An eating disorder can be described as a mental disorder characterised by an abnormal eating pattern that negatively affects a person’s physical and mental health.
Those with eating disorders can have a variety of symptoms. However, most include the severe restriction of food, food binges, or purging behaviours like vomiting or over-exercising. In severe cases, eating disorders can cause serious health consequences and may even result in death if left untreated.
Below are the most common types of eating disorders you should know.
1. Anorexia nervosa
This is a potentially life-threatening eating disorder that is characterised by self-starvation and excessive weight loss. Anorexia is likely the most well-known eating disorder. It generally develops during adolescence or young adulthood and tends to affect more women than men.
The disorder is diagnosed when a person weighs at least 15% less than their normal/ideal body weight. Extreme weight loss in people with anorexia nervosa can lead to dangerous health problems and even death.
Common symptoms of anorexia nervosa include: being considerably underweight compared with people of similar age and height, very restricted eating patterns, an intense fear of gaining weight or persistent behaviours to avoid gaining weight despite being underweight, a relentless pursuit of thinness and unwillingness to maintain a healthy weight, a heavy influence of body weight or perceived body shape on self-esteem, a distorted body image, including denial of being seriously underweight.
2. Bulimia nervosa
Like anorexia, bulimia tends to develop during adolescence and early adulthood and appears to be less common among men than women.
Bulimia is a psychological eating disorder in which you have episodes of binge eating (consuming a large quantity of food in one sitting). During these binges, you have no sense of control over your eating.
Afterwards, you try inappropriate ways to lose weight such as forced vomiting, fasting, laxatives, diuretics, enemas, and excessive exercise.
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3. Binge eating disorder
Binge eating disorder is another common eating disorder. It begins during adolescence and early adulthood, although it can develop later on.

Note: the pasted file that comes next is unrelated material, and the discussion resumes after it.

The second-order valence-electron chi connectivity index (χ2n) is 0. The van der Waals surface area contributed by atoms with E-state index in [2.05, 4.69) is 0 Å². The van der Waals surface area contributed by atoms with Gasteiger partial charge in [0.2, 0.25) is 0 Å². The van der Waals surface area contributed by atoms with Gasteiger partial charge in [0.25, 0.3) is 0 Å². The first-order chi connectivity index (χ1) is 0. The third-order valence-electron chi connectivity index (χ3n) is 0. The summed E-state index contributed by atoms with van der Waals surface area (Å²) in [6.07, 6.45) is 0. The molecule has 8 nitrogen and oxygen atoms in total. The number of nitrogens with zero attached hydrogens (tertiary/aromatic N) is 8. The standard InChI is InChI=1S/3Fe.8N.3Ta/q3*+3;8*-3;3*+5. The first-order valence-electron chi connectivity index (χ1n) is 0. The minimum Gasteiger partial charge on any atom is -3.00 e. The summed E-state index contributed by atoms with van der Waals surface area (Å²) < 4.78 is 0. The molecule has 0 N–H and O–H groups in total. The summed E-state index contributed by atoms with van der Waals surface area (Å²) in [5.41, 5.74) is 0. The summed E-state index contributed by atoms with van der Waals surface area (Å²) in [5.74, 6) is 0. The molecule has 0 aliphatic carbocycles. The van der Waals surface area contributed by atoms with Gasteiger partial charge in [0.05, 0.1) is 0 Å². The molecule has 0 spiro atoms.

People with this disorder usually consume large amounts of food in relatively short periods of time and feel a lack of control. They do not restrict calories or use purging behaviours, such as vomiting or excessive exercise, to compensate for their binges.
Common symptoms of binge eating disorder include
- Eating large amounts of foods rapidly, in secret and until uncomfortably full, despite not feeling hungry.
- Feelings of distress, such as shame, disgust, or guilt.
- No use of purging behaviours to compensate for the binging.
People with binge eating disorders often have overweight or obesity. This may increase their risk of medical complications linked to excess weight, such as heart disease, stroke, and type 2 diabetes.
4. Avoidant/restrictive food intake disorder
This disorder is characterised by failing to meet your minimum daily nutrition requirements because you don’t have an interest in eating; you avoid food with certain sensory characteristics, such as colour, texture, smell or taste; or you’re concerned about the consequences of eating, such as fear of choking.
The disorder can result in significant weight loss or failure to gain weight in childhood.
What You Can Do About Eating Disorders
This would involve weight restoration and stabilisation, guidance for normal eating, and the integration of an individualised meal plan.
Therapy is a fundamental part of treatment because it affords an individual in recovery the opportunity to address and heal from traumatic life events and learn healthier coping skills and methods for expressing emotions, communicating and maintaining healthy relationships.
Some medications may be effective in helping resolve mood or anxiety symptoms that can occur with an eating disorder or in reducing binge-eating and purging behaviours.
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